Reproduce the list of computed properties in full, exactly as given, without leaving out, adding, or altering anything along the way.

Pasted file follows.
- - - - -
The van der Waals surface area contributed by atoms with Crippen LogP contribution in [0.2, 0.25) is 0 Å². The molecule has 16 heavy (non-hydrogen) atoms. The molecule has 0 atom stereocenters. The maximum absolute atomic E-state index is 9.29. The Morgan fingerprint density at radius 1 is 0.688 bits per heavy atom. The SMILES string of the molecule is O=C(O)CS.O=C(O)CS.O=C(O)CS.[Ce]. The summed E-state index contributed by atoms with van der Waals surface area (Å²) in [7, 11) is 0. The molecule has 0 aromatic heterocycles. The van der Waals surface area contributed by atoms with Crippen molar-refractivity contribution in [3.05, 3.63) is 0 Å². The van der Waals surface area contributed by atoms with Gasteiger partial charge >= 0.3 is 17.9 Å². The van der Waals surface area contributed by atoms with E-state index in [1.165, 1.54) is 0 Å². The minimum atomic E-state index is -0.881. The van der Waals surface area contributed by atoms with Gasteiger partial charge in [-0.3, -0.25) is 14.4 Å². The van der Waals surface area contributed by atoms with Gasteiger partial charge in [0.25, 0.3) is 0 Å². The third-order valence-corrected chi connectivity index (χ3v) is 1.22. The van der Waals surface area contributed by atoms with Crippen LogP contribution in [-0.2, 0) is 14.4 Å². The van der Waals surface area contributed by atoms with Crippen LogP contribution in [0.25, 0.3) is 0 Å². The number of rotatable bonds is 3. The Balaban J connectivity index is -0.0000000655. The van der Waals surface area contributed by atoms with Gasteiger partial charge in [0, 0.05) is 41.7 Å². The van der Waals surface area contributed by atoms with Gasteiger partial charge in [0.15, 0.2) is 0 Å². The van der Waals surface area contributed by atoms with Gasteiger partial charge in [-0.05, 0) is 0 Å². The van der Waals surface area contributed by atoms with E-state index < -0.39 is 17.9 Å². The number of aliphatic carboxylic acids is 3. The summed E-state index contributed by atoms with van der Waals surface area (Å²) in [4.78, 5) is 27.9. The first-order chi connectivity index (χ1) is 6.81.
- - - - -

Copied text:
The van der Waals surface area contributed by atoms with Crippen LogP contribution in [0.2, 0.25) is 0 Å². The molecule has 16 heavy (non-hydrogen) atoms. The molecule has 0 atom stereocenters. The maximum absolute atomic E-state index is 9.29. The Morgan fingerprint density at radius 1 is 0.688 bits per heavy atom. The SMILES string of the molecule is O=C(O)CS.O=C(O)CS.O=C(O)CS.[Ce]. The summed E-state index contributed by atoms with van der Waals surface area (Å²) in [7, 11) is 0. The molecule has 0 aromatic heterocycles. The van der Waals surface area contributed by atoms with Crippen molar-refractivity contribution in [3.05, 3.63) is 0 Å². The van der Waals surface area contributed by atoms with Gasteiger partial charge >= 0.3 is 17.9 Å². The van der Waals surface area contributed by atoms with E-state index in [1.165, 1.54) is 0 Å². The minimum atomic E-state index is -0.881. The van der Waals surface area contributed by atoms with Gasteiger partial charge in [-0.3, -0.25) is 14.4 Å². The van der Waals surface area contributed by atoms with Gasteiger partial charge in [0.25, 0.3) is 0 Å². The third-order valence-corrected chi connectivity index (χ3v) is 1.22. The van der Waals surface area contributed by atoms with Crippen LogP contribution in [-0.2, 0) is 14.4 Å². The van der Waals surface area contributed by atoms with Crippen LogP contribution in [0.25, 0.3) is 0 Å². The number of rotatable bonds is 3. The Balaban J connectivity index is -0.0000000655. The van der Waals surface area contributed by atoms with Gasteiger partial charge in [0, 0.05) is 41.7 Å². The van der Waals surface area contributed by atoms with Gasteiger partial charge in [0.15, 0.2) is 0 Å². The van der Waals surface area contributed by atoms with Gasteiger partial charge in [-0.05, 0) is 0 Å². The van der Waals surface area contributed by atoms with E-state index < -0.39 is 17.9 Å². The number of aliphatic carboxylic acids is 3. The summed E-state index contributed by atoms with van der Waals surface area (Å²) in [4.78, 5) is 27.9. The first-order chi connectivity index (χ1) is 6.81.